If Seat’s aspiration for the Cupra Ateca was simply to mimic the handling of a bona fide hot hatch at greater altitude, then the car ultimately falls short. However, when you consider just how high the bar is now set in the hot hatchback segment for body control, outright grip, handling response and adjustability, failure to live up to such exacting standards need not necessarily make this car a total disappointment.
Select wisely one of the six driving modes and the Cupra Ateca displays a fairly adaptable dynamic character. With the dampers in their more relaxed setting, the ride quality is taut but reasonably yielding and, as an everyday, every-road compromise, it’s somewhere between satisfactory and creditable. Admittedly, if you only rarely exercise this chassis on more testing routes, the insistent firmness of that ride and the immediacy of the initial steering response would both likely become tiring, but the Cupra’s ability to maintain good body control – and generate decent grip and plenty of handling directness – when commitment levels rise give it certain qualifications as a driver’s car.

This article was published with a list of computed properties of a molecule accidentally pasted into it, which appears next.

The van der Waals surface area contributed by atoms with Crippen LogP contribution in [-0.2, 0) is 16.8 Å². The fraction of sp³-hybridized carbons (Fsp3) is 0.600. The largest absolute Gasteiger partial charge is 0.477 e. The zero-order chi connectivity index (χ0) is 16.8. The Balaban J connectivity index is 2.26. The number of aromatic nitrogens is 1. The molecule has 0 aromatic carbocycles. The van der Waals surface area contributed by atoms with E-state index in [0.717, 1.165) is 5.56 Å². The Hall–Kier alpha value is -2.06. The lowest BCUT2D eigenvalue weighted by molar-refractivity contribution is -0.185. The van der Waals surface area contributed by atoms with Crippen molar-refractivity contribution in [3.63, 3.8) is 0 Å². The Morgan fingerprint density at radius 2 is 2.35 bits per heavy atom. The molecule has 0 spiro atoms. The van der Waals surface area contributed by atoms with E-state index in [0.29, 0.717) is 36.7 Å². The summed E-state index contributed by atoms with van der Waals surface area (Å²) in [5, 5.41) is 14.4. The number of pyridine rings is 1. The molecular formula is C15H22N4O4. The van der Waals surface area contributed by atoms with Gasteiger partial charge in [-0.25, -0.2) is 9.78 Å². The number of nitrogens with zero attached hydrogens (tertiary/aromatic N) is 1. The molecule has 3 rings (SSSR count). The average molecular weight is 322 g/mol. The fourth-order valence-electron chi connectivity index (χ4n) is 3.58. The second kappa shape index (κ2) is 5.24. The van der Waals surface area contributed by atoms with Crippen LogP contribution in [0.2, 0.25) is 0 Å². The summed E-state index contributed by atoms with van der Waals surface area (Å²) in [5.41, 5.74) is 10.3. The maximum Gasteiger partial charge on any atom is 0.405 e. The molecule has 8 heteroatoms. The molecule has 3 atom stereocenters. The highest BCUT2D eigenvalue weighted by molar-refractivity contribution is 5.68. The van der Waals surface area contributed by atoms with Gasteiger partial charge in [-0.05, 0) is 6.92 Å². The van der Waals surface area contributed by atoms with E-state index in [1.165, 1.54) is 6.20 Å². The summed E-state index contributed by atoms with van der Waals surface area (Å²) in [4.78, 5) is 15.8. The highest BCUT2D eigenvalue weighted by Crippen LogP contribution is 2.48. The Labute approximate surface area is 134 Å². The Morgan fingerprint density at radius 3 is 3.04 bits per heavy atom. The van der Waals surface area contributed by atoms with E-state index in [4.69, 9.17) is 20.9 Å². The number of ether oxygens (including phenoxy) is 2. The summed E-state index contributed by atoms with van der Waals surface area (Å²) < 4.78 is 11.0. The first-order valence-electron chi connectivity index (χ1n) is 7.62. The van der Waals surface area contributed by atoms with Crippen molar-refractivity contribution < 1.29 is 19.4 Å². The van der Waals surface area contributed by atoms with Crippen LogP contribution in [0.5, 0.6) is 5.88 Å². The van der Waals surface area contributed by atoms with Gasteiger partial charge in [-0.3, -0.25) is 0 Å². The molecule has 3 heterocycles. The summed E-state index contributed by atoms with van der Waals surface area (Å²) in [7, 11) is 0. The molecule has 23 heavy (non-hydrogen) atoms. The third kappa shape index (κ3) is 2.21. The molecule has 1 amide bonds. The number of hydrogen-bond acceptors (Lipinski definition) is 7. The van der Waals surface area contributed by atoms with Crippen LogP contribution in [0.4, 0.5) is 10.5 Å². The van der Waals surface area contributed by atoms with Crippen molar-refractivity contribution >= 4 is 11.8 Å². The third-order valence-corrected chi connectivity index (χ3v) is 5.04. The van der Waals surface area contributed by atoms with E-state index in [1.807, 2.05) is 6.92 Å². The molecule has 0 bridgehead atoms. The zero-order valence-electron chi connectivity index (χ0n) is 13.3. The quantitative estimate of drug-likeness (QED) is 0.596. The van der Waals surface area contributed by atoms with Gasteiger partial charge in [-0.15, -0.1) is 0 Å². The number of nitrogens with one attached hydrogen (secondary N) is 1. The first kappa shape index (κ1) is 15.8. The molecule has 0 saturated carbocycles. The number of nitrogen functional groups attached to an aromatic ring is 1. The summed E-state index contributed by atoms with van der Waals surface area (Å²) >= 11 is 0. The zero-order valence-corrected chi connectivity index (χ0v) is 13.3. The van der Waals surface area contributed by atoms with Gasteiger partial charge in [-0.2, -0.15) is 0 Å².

Go looking for a more compelling kind of driver reward, though, and this chassis can’t cut it in the same manner as the best hot hatches. The raised ride height and extra weight demand a pretty authoritarian suspension tune – one unyielding to the extent that the front axle can deflect as it tries to digest the more pronounced flaws in a road surface.